Coleman has been looking forward to it for over a year and a half since COVID-19 wiped out Dorsey’s 2020 season and limited Crenshaw to two games. Even he feels the rivalry “died down a bit.”
It’s hard to maintain that heated sense of competition when the programs, at times, have struggled to stay alive the last couple of years. Garrett had to cancel Crenshaw’s first game of the season, originally carrying just 16 players on the roster. Johnson had to cancel Dorsey’s opening game because there weren’t enough nurses available in the district to clear his team.
Dorsey has had to find its own transportation to take kids to and from COVID-19 testing sites to keep players eligible. The season has been marred by cancellations. Crenshaw’s field still carries a gooey substance discovered in the summer, which Garrett said has caused a couple of his players leg injuries after their cleats got caught in the turf.
“It’s no good, OK? Oh boy. It’s no good … but it’s the hand we’re dealt, man,” Garrett said. “You’ve got to move on because you’ve got nobody to tell. And if you tell anybody, you’re just complaining.”
Night games for the rest of the season are in now in jeopardy because of a shortage of Los Angeles Unified School District bus drivers, which would move the Crenshaw-Dorsey contest to 4 p.m. It’s no way to play a rivalry game, Coleman said. Johnson is fed up.
“Do you see this happening to any of the CIF [Southern Section] schools?” Johnson said. “That sounds like a disadvantage, absolutely. We don’t even have funds to get another alternative route. C’mon, man.”
Dorsey defensive coordinator Dan Robinson is confident that the program will be able to figure out a solution, which would involve a private bus or coaches and parents pitching in to shuttle kids to the game.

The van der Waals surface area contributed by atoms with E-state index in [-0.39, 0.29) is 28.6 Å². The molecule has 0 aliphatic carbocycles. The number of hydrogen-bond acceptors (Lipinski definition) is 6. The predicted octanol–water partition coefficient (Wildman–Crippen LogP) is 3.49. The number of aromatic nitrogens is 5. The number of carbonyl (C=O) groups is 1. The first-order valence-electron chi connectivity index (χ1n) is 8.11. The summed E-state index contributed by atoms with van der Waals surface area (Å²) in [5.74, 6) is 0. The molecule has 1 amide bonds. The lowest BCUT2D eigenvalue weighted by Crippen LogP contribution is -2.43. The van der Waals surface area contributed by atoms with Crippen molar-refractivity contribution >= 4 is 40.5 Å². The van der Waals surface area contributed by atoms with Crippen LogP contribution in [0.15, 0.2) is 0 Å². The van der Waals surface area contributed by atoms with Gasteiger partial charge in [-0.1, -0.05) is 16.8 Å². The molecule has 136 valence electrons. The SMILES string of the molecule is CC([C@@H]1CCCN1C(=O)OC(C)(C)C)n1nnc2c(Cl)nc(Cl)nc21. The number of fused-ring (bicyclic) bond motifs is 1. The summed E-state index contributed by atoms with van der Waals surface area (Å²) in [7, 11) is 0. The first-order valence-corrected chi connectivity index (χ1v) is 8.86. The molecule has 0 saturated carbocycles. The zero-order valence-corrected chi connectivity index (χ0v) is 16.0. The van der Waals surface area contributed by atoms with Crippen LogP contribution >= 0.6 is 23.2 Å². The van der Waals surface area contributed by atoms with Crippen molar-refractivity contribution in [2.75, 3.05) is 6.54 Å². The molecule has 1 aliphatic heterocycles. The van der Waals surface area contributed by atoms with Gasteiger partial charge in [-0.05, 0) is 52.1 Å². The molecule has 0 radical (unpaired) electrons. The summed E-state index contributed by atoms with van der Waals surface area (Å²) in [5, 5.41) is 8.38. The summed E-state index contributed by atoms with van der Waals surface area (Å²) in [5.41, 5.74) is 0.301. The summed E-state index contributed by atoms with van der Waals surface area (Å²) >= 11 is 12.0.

“The community can’t get off [work] at four o’clock to see the game,” Robinson said. “I don’t know how we’re going to get to that point, but we’re going to get to that point.”
Through it all, the programs are still kicking — now thriving, in fact. Johnson said community members have stepped up, donating money, food and water for refreshment during and after games to make sure kids don’t go hungry while providing transportation to keep them off the streets at night.
Crenshaw is 4-2 this season. Dorsey is 6-2. It’s the first time since 2017 that both programs have a winning record.
“Here we are, prevailing against all odds,” Johnson said. “I think it just shows the resiliency of both schools and how much we really care about what we’re playing for and what we do.”
Everybody in the Dorsey community is getting into “Crenshaw mode” now, Coleman says. The hallways are abuzz. Teachers are talking about setting their weekend schedules to make the game. The quarterback himself is excited to finally be a part of the “aggression” within the rivalry.
Johnson and Garrett are tired of fighting the tough fight. Nothing surprises them anymore. Johnson said coaches make less than $10 an hour.
Yet to them, keeping their programs alive to pass the torch is worth it.
This story originally appeared in Los Angeles Times.